WASHINGTON — The Trump administration’s effort to assess and strengthen America’s defense-industrial base is backing off plans to survey hundreds of companies to identify weak spots, the Pentagon has confirmed.

The cross-government effort now plans to use data the government already collects, rather than burdening defense firms by asking for their proprietary data, Pentagon officials have been privately telling leaders at major U.S. defense trade associations.

Government and industry sources said the effort lagged over how to draft a less invasive questionnaire and over approvals from the Office of Management and Budget, required under the Paperwork Reduction Act.

On Thursday, the Pentagon acknowledged the survey process had been halted, but may restart.

“The survey may still occur but would be part of phase two of the effort, and will be coordinated appropriately with OMB,” Pentagon Spokesman Adam Stump said in an email. “We stopped the survey process as of now, so the clearance from OMB was overcome by events."

In compliance with a sweeping executive order from President Donald Trump earlier this year, more than a dozen working groups from across government have been studying the defense-industrial base to recommend ways to cover gaps and weaknesses. Those groups include representatives from the Pentagon and other agencies like the departments of Commerce and Homeland Security.

By mid-April, Defense Secretary Jim Mattis must provide the president with an unclassified report, with a classified annex.

By embracing a pro-military, pro-business image, Trump has set high expectations for a military buildup that could be a windfall to the defense industry. Still, Trump has yet to prevail over the congressional politics that preserve the sector’s worst enemies: the 2011 Budget Control Act’s spending caps and their enforcement mechanism — sequestration.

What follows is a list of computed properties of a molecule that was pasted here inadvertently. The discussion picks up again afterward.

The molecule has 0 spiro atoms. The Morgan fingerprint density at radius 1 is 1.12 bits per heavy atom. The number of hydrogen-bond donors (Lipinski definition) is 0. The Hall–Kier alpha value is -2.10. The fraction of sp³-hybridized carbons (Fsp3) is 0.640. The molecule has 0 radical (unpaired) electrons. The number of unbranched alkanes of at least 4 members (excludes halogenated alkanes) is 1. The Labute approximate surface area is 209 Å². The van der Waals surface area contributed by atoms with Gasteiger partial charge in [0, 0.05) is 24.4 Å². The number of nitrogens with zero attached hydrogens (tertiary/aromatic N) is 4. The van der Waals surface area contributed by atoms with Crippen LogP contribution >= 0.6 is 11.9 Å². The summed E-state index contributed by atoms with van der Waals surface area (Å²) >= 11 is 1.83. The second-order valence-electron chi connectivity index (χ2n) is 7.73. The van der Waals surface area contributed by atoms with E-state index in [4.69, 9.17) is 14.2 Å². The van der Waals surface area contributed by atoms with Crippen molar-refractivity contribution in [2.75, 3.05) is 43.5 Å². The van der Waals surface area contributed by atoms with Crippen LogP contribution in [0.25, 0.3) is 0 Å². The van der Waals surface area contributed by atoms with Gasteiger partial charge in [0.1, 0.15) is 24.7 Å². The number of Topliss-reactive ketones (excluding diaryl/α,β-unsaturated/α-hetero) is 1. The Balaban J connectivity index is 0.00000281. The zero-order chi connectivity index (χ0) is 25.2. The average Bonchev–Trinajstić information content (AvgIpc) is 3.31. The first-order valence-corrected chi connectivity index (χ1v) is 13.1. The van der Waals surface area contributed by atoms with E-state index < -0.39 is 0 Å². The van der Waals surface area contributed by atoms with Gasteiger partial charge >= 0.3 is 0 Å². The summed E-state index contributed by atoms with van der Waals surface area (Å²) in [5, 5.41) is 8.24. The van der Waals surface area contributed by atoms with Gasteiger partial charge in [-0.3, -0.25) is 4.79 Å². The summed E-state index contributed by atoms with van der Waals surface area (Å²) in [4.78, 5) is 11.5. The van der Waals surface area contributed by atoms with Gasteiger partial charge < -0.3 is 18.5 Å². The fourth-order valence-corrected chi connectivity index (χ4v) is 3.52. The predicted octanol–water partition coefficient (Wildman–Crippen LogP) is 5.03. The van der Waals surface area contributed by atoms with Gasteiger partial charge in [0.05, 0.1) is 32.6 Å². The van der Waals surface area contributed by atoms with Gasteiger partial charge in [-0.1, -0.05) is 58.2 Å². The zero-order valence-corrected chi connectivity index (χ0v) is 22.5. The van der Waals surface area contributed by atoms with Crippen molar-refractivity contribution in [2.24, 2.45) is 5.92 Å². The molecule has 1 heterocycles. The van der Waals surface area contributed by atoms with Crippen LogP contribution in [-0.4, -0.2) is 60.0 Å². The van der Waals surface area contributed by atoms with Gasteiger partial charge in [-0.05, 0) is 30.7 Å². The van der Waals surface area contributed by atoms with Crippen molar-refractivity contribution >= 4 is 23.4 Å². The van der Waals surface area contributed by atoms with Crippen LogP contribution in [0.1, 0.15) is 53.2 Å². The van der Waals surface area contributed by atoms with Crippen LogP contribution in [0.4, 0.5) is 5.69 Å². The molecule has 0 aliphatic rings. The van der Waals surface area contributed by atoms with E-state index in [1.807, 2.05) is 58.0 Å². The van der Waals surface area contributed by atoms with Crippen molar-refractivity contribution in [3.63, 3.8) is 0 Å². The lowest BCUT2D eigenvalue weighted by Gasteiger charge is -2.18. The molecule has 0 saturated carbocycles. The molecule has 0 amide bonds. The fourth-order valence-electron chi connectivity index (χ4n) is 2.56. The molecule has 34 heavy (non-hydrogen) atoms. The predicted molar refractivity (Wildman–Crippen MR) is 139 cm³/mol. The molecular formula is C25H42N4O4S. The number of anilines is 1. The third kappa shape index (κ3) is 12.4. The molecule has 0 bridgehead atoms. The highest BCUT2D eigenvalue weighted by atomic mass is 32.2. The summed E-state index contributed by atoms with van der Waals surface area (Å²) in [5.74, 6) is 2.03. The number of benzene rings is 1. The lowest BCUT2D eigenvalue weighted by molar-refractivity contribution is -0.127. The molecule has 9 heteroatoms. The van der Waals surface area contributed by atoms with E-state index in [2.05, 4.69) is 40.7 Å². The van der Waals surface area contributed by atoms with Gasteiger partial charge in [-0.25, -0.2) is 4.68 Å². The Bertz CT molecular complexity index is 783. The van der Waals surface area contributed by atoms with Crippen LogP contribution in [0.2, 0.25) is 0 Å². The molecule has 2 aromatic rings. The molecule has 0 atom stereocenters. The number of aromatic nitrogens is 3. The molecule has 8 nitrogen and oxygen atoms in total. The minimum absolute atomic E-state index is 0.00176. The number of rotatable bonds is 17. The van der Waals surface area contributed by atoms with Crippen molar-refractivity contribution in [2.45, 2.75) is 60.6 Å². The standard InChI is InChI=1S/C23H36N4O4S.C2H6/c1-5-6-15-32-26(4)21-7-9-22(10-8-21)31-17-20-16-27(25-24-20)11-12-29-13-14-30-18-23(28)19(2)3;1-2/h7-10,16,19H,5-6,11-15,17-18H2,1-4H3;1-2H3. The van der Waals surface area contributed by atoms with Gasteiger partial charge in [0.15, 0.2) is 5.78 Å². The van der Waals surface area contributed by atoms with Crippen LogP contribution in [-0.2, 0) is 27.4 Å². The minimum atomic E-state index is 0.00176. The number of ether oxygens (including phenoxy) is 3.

Could new information change those politics? With the executive order, Trump ordered a deep dive into the health of the vast network of suppliers to America’s national security apparatus, looking at the raw materials, physical plant capacity, energy management and so-called single-point-of-failure capabilities.

The second phase of the effort will include a series of simulated stress tests, or war games, for the defense-industrial base, to see how well certain subsets are prepared to surge in certain war scenarios.

To feed those models, the plan for now is to rely on the government’s existing data, and where there are gaps, conduct targeted focus groups, town halls and listening sessions with industry to learn more, according to the Department of Defense.

Already the working groups are using data from Bureau of Industry and Security surveys, Bureau of Labor statistics and DoD industrial base assessments, among other sources.

Leading the review is the Pentagon is the Office of Manufacturing and Industrial Base Policy, headed by the new deputy assistant secretary, Eric Chewning, and his principal deputy, Jerry McGinn.

McGinn said in a September public appearance that the aim of the survey is to find and address gaps in what the federal government knows.

“We can make estimates and do it on our own, but the greater the information we have from industry on their challenges — because we have some known knowns, but there are a lot of areas where we don’t know,” he said.

To contrast it with the Obama administration’s sweeping, compulsory Sector-by-Sector, Tier-by-Tier (S2T2) evaluation of the defense-industrial base, the Trump administration has stressed the planned survey was to be narrow and voluntary. Still, accommodating industry proved a challenge.

“I think they were having trouble pulling together the right set of questions, in a way that would protect information from large swaths of industry,” Aerospace Industries Association CEO David Melcher told reporters last week. “In some cases, maybe they thought it would have been duplicative of some other work they had done previously.”

To assist the new evaluation, AIA is leaning in with an industrial-base working group comprised of its member companies. The aim is to “give them the whole-of-industry picture,” Melcher said, beyond the prime contractors with which the DoD is most familiar “because, quite honestly, 170 of our 348 member companies are in the tier-three [and] -four companies.”

“We have the ability to provide anecdotal and factual information about what’s happening in tiers one, two, three and four,” Melcher said. “DoD will have to take all these inputs and figure out how to make it into a credible response to the president.”

Valerie Insinna and Aaron Mehta contributed to this report.